Connecting to the power of our story heals, awakens, and connects us
About Karen J. Hardwick
Welcome! I am so grateful we are connecting ...
I love the first sip of coffee in the morning. And I crave times around the table with my tribe. I believe Montana is the “last best place” and that God rides shotgun with me filling my cup with grace and grit.
My life is messy: real and raw, amazing and joyful. I know there are blessings in brokenness. And if you were to join me on my porch we would most likely be chatting away, eating something like bacon and chocolate.
As a life-long seeker I have two of the best “jobs” in the world: being Matthew’s mother (Lord have mercy, parenting is a mirror, isn’t it?) and helping leaders have eureka moments that transform them (The leaders I consult with and coach are hands-down the best). Both of these “jobs” are more like callings than work.
I can attest to the fact that we are all just walking each other home and that the Center truly holds. And when I lose sight of that for even the teeniest of moments, the two divine beings that live with us (aka – our dogs, Dixie and Dakota) remind me life is meant to be savored, hitting the pause button is like sending a love note to yourself, and simple joys deepen our connection.
What would you say to a 10-year-old girl who thought it was her job to save her mother and take care of everyone around her?
I was that 10-year-old girl.
My mother had a terminal disease, and I spent over a decade trying to keep her loved, hopeful, healthy, and alive. It did not work.
The seed of saving people - and feeling worthy and powerful as a result - was firmly planted. So I embarked on my path - superhero cape and all - looking for folks who needed help and receiving the same kinds of accolades I did when I was a little girl: "you are so strong," "you are so generous," "you are so insightful."
I was so busy being a Higher Power, focusing on everyone else's well-being and being fueled by other's admiration of me, that I hid away from a painful truth: I was hurting, grieving, and feeling quite unworthy. I mean, what good is any of it if I could not save my mother? No one knew the truth I lived with every day: I was a colossal failure.
There is no rest for a self-appointed superhero looking to redeem herself, so life continued to happen, which included the typical trauma associated with those of us looking to numb our unworthiness: abuse, divorce, addiction, and all kinds of messiness. Oh yeah, throw in a bout with cancer and other losses that brought me to my knees.
Life had its way with me until the bottom dropped out, and I woke up exhausted, angry, and broken wide open.
One day at a time, I began an awakening process that involved me, some amazing guides, and God. I forgave myself for a whole host of heaviness, including not being able to save my mother. I let myself off the hook for trying to fix those who did not want to be fixed and hurting myself as a result. I am still working really hard on forgiving myself for mistakes I made as a mother.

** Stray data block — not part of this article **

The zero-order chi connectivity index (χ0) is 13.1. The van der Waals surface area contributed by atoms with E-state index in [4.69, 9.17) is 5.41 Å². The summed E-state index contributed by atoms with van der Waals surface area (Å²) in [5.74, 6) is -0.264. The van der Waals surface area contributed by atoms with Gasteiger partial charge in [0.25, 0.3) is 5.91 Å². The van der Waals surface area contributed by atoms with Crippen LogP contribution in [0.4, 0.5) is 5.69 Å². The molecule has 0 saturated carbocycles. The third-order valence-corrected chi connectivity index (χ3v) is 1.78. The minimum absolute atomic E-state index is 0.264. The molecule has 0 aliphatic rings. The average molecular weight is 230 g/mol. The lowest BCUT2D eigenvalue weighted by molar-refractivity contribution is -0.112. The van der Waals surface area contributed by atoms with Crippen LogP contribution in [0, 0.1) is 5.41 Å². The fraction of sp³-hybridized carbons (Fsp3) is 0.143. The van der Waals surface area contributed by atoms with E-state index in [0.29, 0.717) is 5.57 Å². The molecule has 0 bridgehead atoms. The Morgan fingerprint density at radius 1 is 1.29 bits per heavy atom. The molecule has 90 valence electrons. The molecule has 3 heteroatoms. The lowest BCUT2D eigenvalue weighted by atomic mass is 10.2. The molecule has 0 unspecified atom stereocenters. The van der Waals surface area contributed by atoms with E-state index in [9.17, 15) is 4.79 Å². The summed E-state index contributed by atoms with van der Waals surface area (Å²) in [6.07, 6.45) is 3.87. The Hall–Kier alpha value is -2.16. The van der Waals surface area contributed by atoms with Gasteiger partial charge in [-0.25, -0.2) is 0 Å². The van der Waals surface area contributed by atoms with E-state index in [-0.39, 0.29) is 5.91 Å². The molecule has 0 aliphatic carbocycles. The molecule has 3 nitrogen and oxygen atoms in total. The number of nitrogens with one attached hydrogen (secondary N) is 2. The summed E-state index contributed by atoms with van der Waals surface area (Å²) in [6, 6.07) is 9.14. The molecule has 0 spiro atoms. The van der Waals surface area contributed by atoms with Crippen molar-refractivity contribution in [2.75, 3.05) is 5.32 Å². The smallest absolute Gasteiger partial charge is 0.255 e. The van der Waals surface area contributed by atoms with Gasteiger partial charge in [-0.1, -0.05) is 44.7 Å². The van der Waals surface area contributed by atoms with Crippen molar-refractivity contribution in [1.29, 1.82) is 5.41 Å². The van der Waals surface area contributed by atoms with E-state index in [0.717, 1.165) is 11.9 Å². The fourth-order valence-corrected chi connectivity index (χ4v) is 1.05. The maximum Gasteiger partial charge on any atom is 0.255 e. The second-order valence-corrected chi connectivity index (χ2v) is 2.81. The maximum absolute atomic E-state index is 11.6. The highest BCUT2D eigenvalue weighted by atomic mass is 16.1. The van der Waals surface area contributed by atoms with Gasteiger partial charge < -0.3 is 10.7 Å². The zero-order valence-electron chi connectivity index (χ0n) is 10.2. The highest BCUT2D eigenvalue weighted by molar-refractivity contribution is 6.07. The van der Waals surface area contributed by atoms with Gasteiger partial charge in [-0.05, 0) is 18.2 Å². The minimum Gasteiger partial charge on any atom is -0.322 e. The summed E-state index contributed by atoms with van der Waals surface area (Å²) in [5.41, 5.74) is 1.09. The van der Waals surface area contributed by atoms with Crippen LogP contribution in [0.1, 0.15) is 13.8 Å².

Emotionally raw and real, I now practice surrendering. Courageous and not just a little sassy, I work on letting go of finding meaning in the outside solutions like titles, accolades, the appreciation of others, and all the trappings that "made" me feel powerful.
As I practice self-discovery, I grow more vulnerable, courageous, and connected to others in ways that are authentic and real. I ask for help. I say "no," which, amazingly, is becoming a holy word. I am done with other people's game-playing and craziness. And, I run toward healthy, honest, heart-warming connections.
I still am conscious of intentionally taking off my my cape; us self-appointed superheroes have a hard time giving up that rescuing stuff. Yet, it gets easier the more I put on self-discovery and spirituality, the kind rooted in a personal relationship with God.
This kind of radical connection - characterized by truthful stories, healing communities, redeeming acceptance - takes me, my tribe, and my individual and organizational clients to a place that none of my degrees could. A place characterized by empathy and curiosity, courage and accountability, mindfulness and awakening.
The more real and raw I am, the more people listen, follow, and heal. The more I open up and wake up, the more executives and their teams understand we can not MBA our way into leadership.
If I could talk to that ten-year-old girl, I know now what I would say: find connection and worthiness deep within you - where God planted it - and not by hustling for other people's approval and saving others by risking yourself.
It is what I say to those interested in being leaders - at work and at home - put down the facades and persona. Accept that we are in human school learning to empower our true selves by accepting our imperfections, healing our wounds, leveraging our personal stories, and celebrating our collective experience.
This is how we walk the path into the Connection Era: by doubling down on connection, not deflection, on transformation, not information. We do not need another leadership paradigm, we need the power of our stories and to understand that being fully human is what our people - at work and at home - need us to be.